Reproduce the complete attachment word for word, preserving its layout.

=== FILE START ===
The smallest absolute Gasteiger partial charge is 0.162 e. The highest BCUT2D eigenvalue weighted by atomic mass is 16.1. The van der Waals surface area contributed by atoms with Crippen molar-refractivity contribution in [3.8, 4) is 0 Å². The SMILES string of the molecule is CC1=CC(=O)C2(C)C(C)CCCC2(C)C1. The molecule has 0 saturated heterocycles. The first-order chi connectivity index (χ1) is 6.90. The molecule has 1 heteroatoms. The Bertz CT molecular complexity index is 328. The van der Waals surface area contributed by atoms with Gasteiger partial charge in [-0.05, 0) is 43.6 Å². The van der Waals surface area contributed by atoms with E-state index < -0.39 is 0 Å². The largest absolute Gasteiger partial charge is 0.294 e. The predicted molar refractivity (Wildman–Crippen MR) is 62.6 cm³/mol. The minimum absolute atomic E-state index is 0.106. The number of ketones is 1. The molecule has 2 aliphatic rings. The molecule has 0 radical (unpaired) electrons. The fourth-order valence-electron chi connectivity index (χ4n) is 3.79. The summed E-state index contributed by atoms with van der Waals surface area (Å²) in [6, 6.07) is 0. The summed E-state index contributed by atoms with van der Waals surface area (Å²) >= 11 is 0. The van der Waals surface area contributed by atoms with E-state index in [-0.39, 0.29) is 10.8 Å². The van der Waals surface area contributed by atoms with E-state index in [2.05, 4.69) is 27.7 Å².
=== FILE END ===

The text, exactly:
The smallest absolute Gasteiger partial charge is 0.162 e. The highest BCUT2D eigenvalue weighted by atomic mass is 16.1. The van der Waals surface area contributed by atoms with Crippen molar-refractivity contribution in [3.8, 4) is 0 Å². The SMILES string of the molecule is CC1=CC(=O)C2(C)C(C)CCCC2(C)C1. The molecule has 0 saturated heterocycles. The first-order chi connectivity index (χ1) is 6.90. The molecule has 1 heteroatoms. The Bertz CT molecular complexity index is 328. The van der Waals surface area contributed by atoms with Gasteiger partial charge in [-0.05, 0) is 43.6 Å². The van der Waals surface area contributed by atoms with E-state index < -0.39 is 0 Å². The largest absolute Gasteiger partial charge is 0.294 e. The predicted molar refractivity (Wildman–Crippen MR) is 62.6 cm³/mol. The minimum absolute atomic E-state index is 0.106. The number of ketones is 1. The molecule has 2 aliphatic rings. The molecule has 0 radical (unpaired) electrons. The fourth-order valence-electron chi connectivity index (χ4n) is 3.79. The summed E-state index contributed by atoms with van der Waals surface area (Å²) in [6, 6.07) is 0. The summed E-state index contributed by atoms with van der Waals surface area (Å²) >= 11 is 0. The van der Waals surface area contributed by atoms with E-state index in [-0.39, 0.29) is 10.8 Å². The van der Waals surface area contributed by atoms with E-state index in [2.05, 4.69) is 27.7 Å².